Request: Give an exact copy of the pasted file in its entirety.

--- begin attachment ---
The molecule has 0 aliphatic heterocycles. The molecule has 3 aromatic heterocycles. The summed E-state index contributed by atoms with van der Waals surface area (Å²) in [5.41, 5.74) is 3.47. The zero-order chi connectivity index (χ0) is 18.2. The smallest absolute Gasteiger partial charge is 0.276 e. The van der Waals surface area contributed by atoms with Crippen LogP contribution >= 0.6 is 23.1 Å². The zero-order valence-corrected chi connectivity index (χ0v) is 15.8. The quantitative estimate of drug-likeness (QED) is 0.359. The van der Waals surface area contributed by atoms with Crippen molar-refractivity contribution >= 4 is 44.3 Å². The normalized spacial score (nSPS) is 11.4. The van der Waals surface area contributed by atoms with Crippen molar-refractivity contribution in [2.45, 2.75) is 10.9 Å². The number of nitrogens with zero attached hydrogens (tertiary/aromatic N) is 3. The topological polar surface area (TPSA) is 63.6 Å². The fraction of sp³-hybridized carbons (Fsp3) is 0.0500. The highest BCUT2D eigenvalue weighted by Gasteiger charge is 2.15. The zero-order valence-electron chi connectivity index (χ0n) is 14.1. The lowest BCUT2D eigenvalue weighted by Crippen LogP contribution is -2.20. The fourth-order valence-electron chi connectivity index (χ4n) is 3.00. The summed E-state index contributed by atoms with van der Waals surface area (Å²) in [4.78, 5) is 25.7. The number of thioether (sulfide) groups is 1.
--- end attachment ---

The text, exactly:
The molecule has 0 aliphatic heterocycles. The molecule has 3 aromatic heterocycles. The summed E-state index contributed by atoms with van der Waals surface area (Å²) in [5.41, 5.74) is 3.47. The zero-order chi connectivity index (χ0) is 18.2. The smallest absolute Gasteiger partial charge is 0.276 e. The van der Waals surface area contributed by atoms with Crippen LogP contribution >= 0.6 is 23.1 Å². The zero-order valence-corrected chi connectivity index (χ0v) is 15.8. The quantitative estimate of drug-likeness (QED) is 0.359. The van der Waals surface area contributed by atoms with Crippen molar-refractivity contribution >= 4 is 44.3 Å². The normalized spacial score (nSPS) is 11.4. The van der Waals surface area contributed by atoms with Crippen molar-refractivity contribution in [2.45, 2.75) is 10.9 Å². The number of nitrogens with zero attached hydrogens (tertiary/aromatic N) is 3. The topological polar surface area (TPSA) is 63.6 Å². The fraction of sp³-hybridized carbons (Fsp3) is 0.0500. The highest BCUT2D eigenvalue weighted by Gasteiger charge is 2.15. The zero-order valence-electron chi connectivity index (χ0n) is 14.1. The lowest BCUT2D eigenvalue weighted by Crippen LogP contribution is -2.20. The fourth-order valence-electron chi connectivity index (χ4n) is 3.00. The summed E-state index contributed by atoms with van der Waals surface area (Å²) in [4.78, 5) is 25.7. The number of thioether (sulfide) groups is 1.